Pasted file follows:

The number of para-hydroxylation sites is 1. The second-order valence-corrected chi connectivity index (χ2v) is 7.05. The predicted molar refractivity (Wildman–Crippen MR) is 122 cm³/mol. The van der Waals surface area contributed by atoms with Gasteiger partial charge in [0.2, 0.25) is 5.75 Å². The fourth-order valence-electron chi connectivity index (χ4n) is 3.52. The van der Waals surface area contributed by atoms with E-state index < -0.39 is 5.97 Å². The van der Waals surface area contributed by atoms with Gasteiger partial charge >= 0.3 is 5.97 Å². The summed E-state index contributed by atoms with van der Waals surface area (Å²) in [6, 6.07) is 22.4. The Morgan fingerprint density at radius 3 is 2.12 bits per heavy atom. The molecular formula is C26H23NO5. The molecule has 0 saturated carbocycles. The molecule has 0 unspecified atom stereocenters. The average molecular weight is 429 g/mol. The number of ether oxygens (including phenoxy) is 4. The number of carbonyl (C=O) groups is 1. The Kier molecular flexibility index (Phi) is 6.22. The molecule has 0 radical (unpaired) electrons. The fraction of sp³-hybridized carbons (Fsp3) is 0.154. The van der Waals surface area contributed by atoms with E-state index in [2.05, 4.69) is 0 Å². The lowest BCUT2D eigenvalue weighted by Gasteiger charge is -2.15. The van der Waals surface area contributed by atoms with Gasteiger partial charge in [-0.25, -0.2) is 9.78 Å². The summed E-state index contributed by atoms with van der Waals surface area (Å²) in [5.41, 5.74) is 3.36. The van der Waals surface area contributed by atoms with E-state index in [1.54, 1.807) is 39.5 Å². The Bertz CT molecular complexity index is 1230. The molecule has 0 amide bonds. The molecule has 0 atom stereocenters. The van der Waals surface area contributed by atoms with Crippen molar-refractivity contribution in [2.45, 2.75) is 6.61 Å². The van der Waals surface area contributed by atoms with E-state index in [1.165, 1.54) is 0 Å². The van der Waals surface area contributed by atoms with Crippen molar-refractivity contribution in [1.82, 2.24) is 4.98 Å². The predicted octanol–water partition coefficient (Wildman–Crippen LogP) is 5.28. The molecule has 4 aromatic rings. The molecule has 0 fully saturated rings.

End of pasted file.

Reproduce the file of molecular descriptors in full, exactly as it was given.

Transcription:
The number of para-hydroxylation sites is 1. The second-order valence-corrected chi connectivity index (χ2v) is 7.05. The predicted molar refractivity (Wildman–Crippen MR) is 122 cm³/mol. The van der Waals surface area contributed by atoms with Gasteiger partial charge in [0.2, 0.25) is 5.75 Å². The fourth-order valence-electron chi connectivity index (χ4n) is 3.52. The van der Waals surface area contributed by atoms with E-state index < -0.39 is 5.97 Å². The van der Waals surface area contributed by atoms with Gasteiger partial charge >= 0.3 is 5.97 Å². The summed E-state index contributed by atoms with van der Waals surface area (Å²) in [6, 6.07) is 22.4. The Morgan fingerprint density at radius 3 is 2.12 bits per heavy atom. The molecular formula is C26H23NO5. The molecule has 0 saturated carbocycles. The molecule has 0 unspecified atom stereocenters. The average molecular weight is 429 g/mol. The number of ether oxygens (including phenoxy) is 4. The number of carbonyl (C=O) groups is 1. The Kier molecular flexibility index (Phi) is 6.22. The molecule has 0 radical (unpaired) electrons. The fraction of sp³-hybridized carbons (Fsp3) is 0.154. The van der Waals surface area contributed by atoms with E-state index in [2.05, 4.69) is 0 Å². The lowest BCUT2D eigenvalue weighted by Gasteiger charge is -2.15. The van der Waals surface area contributed by atoms with Gasteiger partial charge in [-0.25, -0.2) is 9.78 Å². The summed E-state index contributed by atoms with van der Waals surface area (Å²) in [5.41, 5.74) is 3.36. The van der Waals surface area contributed by atoms with E-state index in [1.54, 1.807) is 39.5 Å². The Bertz CT molecular complexity index is 1230. The molecule has 0 amide bonds. The molecule has 0 atom stereocenters. The van der Waals surface area contributed by atoms with Crippen molar-refractivity contribution in [2.45, 2.75) is 6.61 Å². The van der Waals surface area contributed by atoms with E-state index in [1.165, 1.54) is 0 Å². The van der Waals surface area contributed by atoms with Crippen molar-refractivity contribution in [1.82, 2.24) is 4.98 Å². The predicted octanol–water partition coefficient (Wildman–Crippen LogP) is 5.28. The molecule has 4 aromatic rings. The molecule has 0 fully saturated rings.